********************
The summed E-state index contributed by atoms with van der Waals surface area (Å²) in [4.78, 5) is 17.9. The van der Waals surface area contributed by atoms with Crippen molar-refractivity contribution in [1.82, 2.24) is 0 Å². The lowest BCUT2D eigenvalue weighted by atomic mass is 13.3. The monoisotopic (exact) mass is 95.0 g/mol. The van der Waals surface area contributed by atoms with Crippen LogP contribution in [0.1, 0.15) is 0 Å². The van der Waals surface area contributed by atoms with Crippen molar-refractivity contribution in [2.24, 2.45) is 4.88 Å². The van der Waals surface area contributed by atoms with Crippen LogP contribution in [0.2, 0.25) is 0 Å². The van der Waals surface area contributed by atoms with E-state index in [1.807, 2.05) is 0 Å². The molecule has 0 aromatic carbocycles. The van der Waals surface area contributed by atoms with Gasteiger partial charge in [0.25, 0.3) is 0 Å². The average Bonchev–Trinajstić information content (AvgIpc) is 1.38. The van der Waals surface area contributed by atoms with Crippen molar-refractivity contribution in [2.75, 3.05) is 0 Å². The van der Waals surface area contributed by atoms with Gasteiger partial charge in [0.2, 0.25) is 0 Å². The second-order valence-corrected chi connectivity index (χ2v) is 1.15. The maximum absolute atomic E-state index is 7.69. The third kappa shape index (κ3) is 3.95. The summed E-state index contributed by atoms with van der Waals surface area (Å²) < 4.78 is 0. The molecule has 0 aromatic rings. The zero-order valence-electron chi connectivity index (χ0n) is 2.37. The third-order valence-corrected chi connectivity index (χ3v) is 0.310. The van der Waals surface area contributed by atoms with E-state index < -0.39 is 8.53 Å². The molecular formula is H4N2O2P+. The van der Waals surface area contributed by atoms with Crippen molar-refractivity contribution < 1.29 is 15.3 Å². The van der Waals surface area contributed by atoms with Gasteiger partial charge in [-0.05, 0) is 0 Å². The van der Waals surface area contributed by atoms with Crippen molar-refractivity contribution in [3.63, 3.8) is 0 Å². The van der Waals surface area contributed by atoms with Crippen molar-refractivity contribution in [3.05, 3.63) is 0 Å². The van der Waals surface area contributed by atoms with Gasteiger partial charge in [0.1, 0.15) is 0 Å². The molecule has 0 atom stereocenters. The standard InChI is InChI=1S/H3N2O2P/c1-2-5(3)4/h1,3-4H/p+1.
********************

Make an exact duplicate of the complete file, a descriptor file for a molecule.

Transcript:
The summed E-state index contributed by atoms with van der Waals surface area (Å²) in [4.78, 5) is 17.9. The van der Waals surface area contributed by atoms with Crippen molar-refractivity contribution in [1.82, 2.24) is 0 Å². The lowest BCUT2D eigenvalue weighted by atomic mass is 13.3. The monoisotopic (exact) mass is 95.0 g/mol. The van der Waals surface area contributed by atoms with Crippen LogP contribution in [0.1, 0.15) is 0 Å². The van der Waals surface area contributed by atoms with Crippen molar-refractivity contribution in [2.24, 2.45) is 4.88 Å². The van der Waals surface area contributed by atoms with Crippen LogP contribution in [0.2, 0.25) is 0 Å². The van der Waals surface area contributed by atoms with E-state index in [1.807, 2.05) is 0 Å². The molecule has 0 aromatic carbocycles. The van der Waals surface area contributed by atoms with Gasteiger partial charge in [0.25, 0.3) is 0 Å². The average Bonchev–Trinajstić information content (AvgIpc) is 1.38. The van der Waals surface area contributed by atoms with Crippen molar-refractivity contribution in [2.75, 3.05) is 0 Å². The van der Waals surface area contributed by atoms with Gasteiger partial charge in [0.2, 0.25) is 0 Å². The second-order valence-corrected chi connectivity index (χ2v) is 1.15. The maximum absolute atomic E-state index is 7.69. The third kappa shape index (κ3) is 3.95. The summed E-state index contributed by atoms with van der Waals surface area (Å²) < 4.78 is 0. The molecule has 0 aromatic rings. The zero-order valence-electron chi connectivity index (χ0n) is 2.37. The third-order valence-corrected chi connectivity index (χ3v) is 0.310. The van der Waals surface area contributed by atoms with E-state index < -0.39 is 8.53 Å². The molecular formula is H4N2O2P+. The van der Waals surface area contributed by atoms with Crippen molar-refractivity contribution < 1.29 is 15.3 Å². The van der Waals surface area contributed by atoms with Gasteiger partial charge in [-0.05, 0) is 0 Å². The van der Waals surface area contributed by atoms with Crippen molar-refractivity contribution in [3.63, 3.8) is 0 Å². The van der Waals surface area contributed by atoms with Crippen molar-refractivity contribution in [3.05, 3.63) is 0 Å². The van der Waals surface area contributed by atoms with Gasteiger partial charge in [0.1, 0.15) is 0 Å². The molecule has 0 atom stereocenters. The standard InChI is InChI=1S/H3N2O2P/c1-2-5(3)4/h1,3-4H/p+1.